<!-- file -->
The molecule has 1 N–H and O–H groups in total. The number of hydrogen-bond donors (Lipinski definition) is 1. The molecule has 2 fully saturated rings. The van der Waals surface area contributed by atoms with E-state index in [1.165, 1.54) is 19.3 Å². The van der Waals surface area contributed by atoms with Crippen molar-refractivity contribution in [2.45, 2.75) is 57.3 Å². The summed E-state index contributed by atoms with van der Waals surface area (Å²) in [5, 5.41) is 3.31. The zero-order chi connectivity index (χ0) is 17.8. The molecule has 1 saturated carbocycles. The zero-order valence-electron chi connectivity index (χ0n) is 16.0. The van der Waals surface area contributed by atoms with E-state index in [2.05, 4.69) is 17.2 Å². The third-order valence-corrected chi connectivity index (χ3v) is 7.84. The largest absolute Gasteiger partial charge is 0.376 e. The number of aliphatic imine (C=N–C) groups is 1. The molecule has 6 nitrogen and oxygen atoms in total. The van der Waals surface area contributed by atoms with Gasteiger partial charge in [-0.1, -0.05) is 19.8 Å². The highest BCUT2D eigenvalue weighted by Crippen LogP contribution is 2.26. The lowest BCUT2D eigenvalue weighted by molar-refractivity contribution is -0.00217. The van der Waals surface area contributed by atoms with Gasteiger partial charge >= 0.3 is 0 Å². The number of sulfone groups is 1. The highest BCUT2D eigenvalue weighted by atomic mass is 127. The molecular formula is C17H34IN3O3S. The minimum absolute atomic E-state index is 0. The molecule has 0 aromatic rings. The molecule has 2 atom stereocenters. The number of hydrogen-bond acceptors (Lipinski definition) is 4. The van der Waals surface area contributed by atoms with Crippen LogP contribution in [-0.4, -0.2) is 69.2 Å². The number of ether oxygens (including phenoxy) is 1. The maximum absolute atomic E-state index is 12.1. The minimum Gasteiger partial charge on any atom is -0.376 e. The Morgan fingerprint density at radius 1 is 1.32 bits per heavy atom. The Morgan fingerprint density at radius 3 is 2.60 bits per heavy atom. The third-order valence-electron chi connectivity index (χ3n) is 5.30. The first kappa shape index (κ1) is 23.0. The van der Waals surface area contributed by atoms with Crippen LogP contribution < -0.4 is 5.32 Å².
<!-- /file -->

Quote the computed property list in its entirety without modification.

The molecule has 1 N–H and O–H groups in total. The number of hydrogen-bond donors (Lipinski definition) is 1. The molecule has 2 fully saturated rings. The van der Waals surface area contributed by atoms with E-state index in [1.165, 1.54) is 19.3 Å². The van der Waals surface area contributed by atoms with Crippen molar-refractivity contribution in [2.45, 2.75) is 57.3 Å². The summed E-state index contributed by atoms with van der Waals surface area (Å²) in [5, 5.41) is 3.31. The zero-order chi connectivity index (χ0) is 17.8. The molecule has 1 saturated carbocycles. The zero-order valence-electron chi connectivity index (χ0n) is 16.0. The van der Waals surface area contributed by atoms with E-state index in [2.05, 4.69) is 17.2 Å². The third-order valence-corrected chi connectivity index (χ3v) is 7.84. The largest absolute Gasteiger partial charge is 0.376 e. The number of aliphatic imine (C=N–C) groups is 1. The molecule has 6 nitrogen and oxygen atoms in total. The van der Waals surface area contributed by atoms with Gasteiger partial charge in [-0.1, -0.05) is 19.8 Å². The highest BCUT2D eigenvalue weighted by Crippen LogP contribution is 2.26. The lowest BCUT2D eigenvalue weighted by molar-refractivity contribution is -0.00217. The van der Waals surface area contributed by atoms with Gasteiger partial charge >= 0.3 is 0 Å². The number of sulfone groups is 1. The highest BCUT2D eigenvalue weighted by atomic mass is 127. The molecular formula is C17H34IN3O3S. The minimum absolute atomic E-state index is 0. The molecule has 0 aromatic rings. The molecule has 2 atom stereocenters. The number of hydrogen-bond acceptors (Lipinski definition) is 4. The van der Waals surface area contributed by atoms with Crippen LogP contribution in [-0.4, -0.2) is 69.2 Å². The number of ether oxygens (including phenoxy) is 1. The maximum absolute atomic E-state index is 12.1. The minimum Gasteiger partial charge on any atom is -0.376 e. The Morgan fingerprint density at radius 1 is 1.32 bits per heavy atom. The Morgan fingerprint density at radius 3 is 2.60 bits per heavy atom. The third-order valence-electron chi connectivity index (χ3n) is 5.30. The first kappa shape index (κ1) is 23.0. The van der Waals surface area contributed by atoms with Crippen LogP contribution < -0.4 is 5.32 Å².